Naikan as a Tool for Solving Conflicts and Achieving Reconciliation
by Linda Anderson Krech
Naikan can be a powerful tool for reconciliation. If I take it out and use it in a focused and wholehearted way, it can be transformative, revealing missing pieces that may dramatically change what I see and understand.
Many years ago I, along with a handful of other family members, helped to start a center for those with serious mental illness. Fueled by our passionate desire to help our loved ones and our great disappointment in the existing mental health system, we secured funds, found a space, hired a director and began preparing for the program to open its doors in approximately two months. I was hired by the director to be his assistant. It was a dream come true.
However, it didn’t take long before tensions began to grow. I was disappointed in the director’s job performance. I thought he was coming in a little too late and leaving a little too early. I thought he was lacking in enthusiasm and initiative, given all the preparations that were needed to launch a successful program. While I was treating this opportunity like a dream come true, he was treating it like a job. But we did succeed in pulling the program together and opening on time, with a long waiting list of those who wanted to participate. Needless to say, this was a very exciting time for me.
But the director did not show up on that first active Thursday of the program, choosing instead to attend to non-urgent personal business. I felt outraged. The next day I told him exactly what I thought, in no uncertain terms. Given that he was MY boss, this was a confusing and unsettling turn of events. Our encounter was very disruptive and I wondered where it would lead. That night, not knowing what else to do, I did Naikan reflection on the director. Not feeling like it, I took an hour and reflected on these three simple questions.
What had I received from him?
What had I given to him?
What troubles and difficulties had I caused him?
What rose to the top of my awareness was all the work that he HAD done to move us forward with this beloved project — things that I would have had trouble doing and didn’t enjoy doing, things that enabled us to open our doors. And I recognized specific troubles that accompanied my being on his staff, not the least of which was my ongoing scrutiny of his performance. Before work the next day, I bought him some flowers and left them with a note on his desk. The note said something like “Thank you for all you’ve done to get us to this point. I hope we can work together to make this an extraordinary center.”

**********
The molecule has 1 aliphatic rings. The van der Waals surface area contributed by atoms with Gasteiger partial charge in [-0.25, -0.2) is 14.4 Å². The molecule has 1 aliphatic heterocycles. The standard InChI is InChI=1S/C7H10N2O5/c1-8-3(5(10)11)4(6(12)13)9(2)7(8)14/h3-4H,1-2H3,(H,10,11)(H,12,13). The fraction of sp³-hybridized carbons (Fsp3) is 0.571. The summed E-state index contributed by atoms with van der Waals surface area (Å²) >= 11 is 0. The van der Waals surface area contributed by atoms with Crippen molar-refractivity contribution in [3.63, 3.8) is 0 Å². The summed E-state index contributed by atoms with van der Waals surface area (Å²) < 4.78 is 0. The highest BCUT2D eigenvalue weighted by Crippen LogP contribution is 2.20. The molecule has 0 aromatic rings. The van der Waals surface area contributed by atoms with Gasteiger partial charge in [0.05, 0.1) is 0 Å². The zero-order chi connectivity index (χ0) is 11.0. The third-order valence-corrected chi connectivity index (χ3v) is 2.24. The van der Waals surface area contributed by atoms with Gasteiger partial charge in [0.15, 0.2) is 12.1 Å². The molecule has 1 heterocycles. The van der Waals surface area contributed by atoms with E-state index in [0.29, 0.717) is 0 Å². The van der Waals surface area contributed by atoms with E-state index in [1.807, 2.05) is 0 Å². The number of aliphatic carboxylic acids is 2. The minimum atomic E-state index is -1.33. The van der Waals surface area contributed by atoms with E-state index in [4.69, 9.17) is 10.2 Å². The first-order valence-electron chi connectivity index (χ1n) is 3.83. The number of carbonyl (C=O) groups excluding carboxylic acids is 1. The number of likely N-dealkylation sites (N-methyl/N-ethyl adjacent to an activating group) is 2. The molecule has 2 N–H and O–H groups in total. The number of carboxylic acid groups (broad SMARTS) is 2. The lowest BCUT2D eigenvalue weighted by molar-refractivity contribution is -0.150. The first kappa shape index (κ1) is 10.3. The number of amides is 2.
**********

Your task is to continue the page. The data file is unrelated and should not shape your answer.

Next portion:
When I saw him hours later, he could not speak. He was very emotional and indicated that he would talk to me later. And then I found a note on my desk that said, “That was one of the kindest gifts I have ever received.” My reflection and my subsequent gesture helped us to reconcile and to move forward. Naikan helped me to redirect my attention and challenge the story I had created. It helped me to understand what it was like for him to work with me, and to acknowledge the contributions he had been making all along. It gave us a way out of the tangle we got into.
Naikan’s influence is softening. It opens the heart and helps us to mind our own business. It allows us to get unstuck. It helps us to strengthen our partnerships. What could have been the beginning of the end, instead became the beginning of a better relationship for us. I got busy doing my job rather than monitoring his. He got busy making extra room in his life for the huge demands of his position. Maybe we would have found our way there without Naikan, but I wouldn’t bet on it. As it turned out, we became a great team and the program was a phenomenal success under his leadership for over 25 years.
I invite you to consider using Naikan when you are caught up in conflict with others. You may not want to reflect on these questions if you are angry, based on your current understanding of the situation. When we’re angry, self-righteous and judgmental, it’s hard to focus on these questions, but they can help us to make wiser decisions, ones that we will not regret, decisions that are more fair, openhearted, and inclusive. Please let me know if you use Naikan to deal with an interpersonal conflict. I’d love to hear about your experience. (firstname.lastname@example.org)
Linda Anderson Krech, MSW, has been Program Director of the ToDo Institute since 1998. She facilitates the program, Solving the Food Koan, and is a frequent contributor to Thirty Thousand Days.
Please note that our annual Gratitude, Grace & A Month of Self-Reflection will begin on Nov. 14, 2022. The program, based on Naikan, is led by Gregg Krech, one of the most experienced Naikan practitioners in North America, and offer of five books about Japanese Psychology. Register Here.
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